Opinion |

Trump’s Iran Sanctions Policy Is Working, but America Could Regret It

Iran’s oil exports are plummeting, but that’s only because the U.S. is forcing its allies to do it bidding and is risking its global leadership

David Rosenberg
David Rosenberg
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CodePink co-founder Medea Benjamin, center right, wears a shirt that reads "Don't Bomb Iran" and shouts at National security adviser John Bolton, left, as he departs the Mayflower Hotel after speaking at a Federalist Society luncheon, Monday, Sept. 10, 2018, in Washington.
CodePink co-founder Medea Benjamin wearing "Don't Bomb Iran" Tshirt shouts at National security adviser John Bolton, leftCredit: Andrew Harnik,AP
David Rosenberg
David Rosenberg

The problem with Donald Trump, to put it bluntly, is that he such a loudmouthed, lying, ignorant, divisive vulgarian that when he does succeed, the kneejerk reaction of any intelligent person is to ignore or reject it. But the fact is, the sanctions the president and his men have imposed on Iran are working better than anyone expected—so far.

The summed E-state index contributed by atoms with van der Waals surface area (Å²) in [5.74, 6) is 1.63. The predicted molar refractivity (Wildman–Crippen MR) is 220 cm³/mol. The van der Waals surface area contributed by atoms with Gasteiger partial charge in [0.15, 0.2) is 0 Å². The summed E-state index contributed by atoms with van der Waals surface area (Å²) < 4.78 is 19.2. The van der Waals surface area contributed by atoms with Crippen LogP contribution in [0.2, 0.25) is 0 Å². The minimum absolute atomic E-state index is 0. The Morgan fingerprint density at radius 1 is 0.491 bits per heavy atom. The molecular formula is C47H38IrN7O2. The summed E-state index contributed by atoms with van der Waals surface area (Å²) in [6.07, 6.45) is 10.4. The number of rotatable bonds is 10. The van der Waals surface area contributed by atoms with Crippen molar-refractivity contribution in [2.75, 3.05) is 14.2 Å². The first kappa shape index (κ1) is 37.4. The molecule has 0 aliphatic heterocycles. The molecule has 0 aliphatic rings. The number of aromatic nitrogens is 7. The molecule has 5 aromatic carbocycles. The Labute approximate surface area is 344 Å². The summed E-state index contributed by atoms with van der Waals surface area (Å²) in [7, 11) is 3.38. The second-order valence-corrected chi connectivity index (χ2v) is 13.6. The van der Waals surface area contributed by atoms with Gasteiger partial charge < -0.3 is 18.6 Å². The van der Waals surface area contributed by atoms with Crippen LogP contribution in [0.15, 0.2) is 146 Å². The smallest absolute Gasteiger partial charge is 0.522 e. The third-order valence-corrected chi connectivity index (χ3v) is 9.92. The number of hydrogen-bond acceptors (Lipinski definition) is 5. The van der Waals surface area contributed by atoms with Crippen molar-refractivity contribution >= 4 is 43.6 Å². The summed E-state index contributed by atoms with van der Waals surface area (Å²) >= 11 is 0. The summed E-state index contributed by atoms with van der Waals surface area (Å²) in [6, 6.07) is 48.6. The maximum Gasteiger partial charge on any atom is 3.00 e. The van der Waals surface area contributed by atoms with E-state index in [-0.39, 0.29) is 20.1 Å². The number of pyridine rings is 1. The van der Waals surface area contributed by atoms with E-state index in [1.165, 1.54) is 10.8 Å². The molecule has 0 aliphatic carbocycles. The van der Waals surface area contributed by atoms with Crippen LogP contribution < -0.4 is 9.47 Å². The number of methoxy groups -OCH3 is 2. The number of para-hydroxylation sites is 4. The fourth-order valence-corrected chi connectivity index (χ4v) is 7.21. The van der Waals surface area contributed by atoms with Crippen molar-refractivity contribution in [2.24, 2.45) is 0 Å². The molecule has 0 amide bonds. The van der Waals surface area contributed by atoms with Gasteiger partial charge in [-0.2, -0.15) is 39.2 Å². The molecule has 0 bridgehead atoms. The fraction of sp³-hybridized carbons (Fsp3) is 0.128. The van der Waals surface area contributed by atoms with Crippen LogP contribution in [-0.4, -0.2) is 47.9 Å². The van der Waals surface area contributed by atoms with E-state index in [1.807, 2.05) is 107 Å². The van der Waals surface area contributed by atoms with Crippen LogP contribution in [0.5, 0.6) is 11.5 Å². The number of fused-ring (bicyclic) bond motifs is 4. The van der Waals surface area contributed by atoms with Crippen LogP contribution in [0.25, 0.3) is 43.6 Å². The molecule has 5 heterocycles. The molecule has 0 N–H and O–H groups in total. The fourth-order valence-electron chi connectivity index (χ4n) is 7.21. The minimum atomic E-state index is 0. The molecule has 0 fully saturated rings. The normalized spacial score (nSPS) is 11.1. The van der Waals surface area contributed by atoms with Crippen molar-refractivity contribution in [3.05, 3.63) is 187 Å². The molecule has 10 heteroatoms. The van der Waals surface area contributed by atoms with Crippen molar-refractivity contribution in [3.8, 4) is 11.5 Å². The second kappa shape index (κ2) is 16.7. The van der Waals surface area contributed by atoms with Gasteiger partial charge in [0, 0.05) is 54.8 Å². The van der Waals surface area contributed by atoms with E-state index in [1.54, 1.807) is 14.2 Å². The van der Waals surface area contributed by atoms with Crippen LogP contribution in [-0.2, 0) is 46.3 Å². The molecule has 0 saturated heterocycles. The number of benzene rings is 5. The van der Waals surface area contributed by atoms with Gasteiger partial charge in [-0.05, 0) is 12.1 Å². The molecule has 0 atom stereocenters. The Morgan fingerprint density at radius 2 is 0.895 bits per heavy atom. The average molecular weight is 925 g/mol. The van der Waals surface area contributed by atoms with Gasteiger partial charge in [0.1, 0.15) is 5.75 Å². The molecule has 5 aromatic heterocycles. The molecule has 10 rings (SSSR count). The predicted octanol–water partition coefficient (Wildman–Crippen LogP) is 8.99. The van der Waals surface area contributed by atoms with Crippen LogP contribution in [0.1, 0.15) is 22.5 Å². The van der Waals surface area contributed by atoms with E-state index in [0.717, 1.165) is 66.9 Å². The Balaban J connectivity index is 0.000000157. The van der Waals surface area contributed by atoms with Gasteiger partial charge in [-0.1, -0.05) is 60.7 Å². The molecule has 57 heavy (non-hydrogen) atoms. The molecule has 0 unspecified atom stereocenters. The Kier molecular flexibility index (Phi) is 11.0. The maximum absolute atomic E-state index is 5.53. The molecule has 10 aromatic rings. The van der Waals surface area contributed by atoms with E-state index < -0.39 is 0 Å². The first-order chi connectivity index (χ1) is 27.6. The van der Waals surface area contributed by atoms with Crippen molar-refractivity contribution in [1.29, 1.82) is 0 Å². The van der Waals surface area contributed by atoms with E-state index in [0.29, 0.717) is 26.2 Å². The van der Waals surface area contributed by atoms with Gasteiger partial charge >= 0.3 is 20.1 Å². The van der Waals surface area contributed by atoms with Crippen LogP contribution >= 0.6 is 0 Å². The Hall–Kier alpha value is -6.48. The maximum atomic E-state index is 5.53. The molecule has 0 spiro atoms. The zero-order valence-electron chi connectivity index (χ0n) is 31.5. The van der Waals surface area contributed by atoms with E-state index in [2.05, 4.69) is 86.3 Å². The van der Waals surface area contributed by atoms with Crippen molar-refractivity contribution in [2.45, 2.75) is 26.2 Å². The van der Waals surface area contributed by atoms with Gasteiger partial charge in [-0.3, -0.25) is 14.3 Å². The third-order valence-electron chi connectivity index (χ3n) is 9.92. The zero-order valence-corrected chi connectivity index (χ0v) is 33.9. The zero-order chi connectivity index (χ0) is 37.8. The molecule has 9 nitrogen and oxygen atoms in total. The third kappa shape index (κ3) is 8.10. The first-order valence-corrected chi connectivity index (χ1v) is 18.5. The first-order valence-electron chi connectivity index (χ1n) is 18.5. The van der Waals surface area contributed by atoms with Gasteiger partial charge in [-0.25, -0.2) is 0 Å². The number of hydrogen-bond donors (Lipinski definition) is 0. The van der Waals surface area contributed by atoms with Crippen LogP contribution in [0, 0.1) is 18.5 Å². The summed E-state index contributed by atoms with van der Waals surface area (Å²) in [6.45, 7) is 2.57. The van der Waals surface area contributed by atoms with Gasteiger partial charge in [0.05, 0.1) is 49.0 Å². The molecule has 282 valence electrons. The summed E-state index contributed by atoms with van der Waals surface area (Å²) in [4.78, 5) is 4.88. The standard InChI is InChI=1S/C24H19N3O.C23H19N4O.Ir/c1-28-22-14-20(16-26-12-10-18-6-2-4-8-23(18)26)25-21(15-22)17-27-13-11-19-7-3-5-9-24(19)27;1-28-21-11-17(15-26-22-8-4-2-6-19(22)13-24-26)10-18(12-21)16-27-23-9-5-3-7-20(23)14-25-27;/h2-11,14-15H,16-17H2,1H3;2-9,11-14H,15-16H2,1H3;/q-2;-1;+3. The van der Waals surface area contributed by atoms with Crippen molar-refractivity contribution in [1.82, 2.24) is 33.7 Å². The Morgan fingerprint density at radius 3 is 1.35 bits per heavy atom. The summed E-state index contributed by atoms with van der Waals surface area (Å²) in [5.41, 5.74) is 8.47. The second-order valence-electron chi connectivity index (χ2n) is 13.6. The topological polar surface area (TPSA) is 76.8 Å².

The U.S. sanctions only go into force fully on November 4, when they expand to encompass Iran’s energy sector. But they have already caused an exodus of European companies from Iran, and Iran’s economy is crashing through the floor.

The one weak link in the sanctions was, or so it was believed, oil. The assumption was that the global market was too tight and Iran too big an exporter for countries like China and India to abide by the sanctions. At best, experts shrugged, the sanctions might shave 500,000 barrels per day (BPD) from Iranian exports, which were running at 2.5 million in April.

In fact, well before the oil sanctions kick in, exports of oil were down 800,000 BPD or 900,000 BPD in the first half of September, depending on who is doing the estimating. It seems that the Trump administration has put such a fear of God into the global energy industry (or more properly fear of U.S. banking and insurance sanctions) that no one is even willing to risk stocking up on Iranian oil while they still technically can.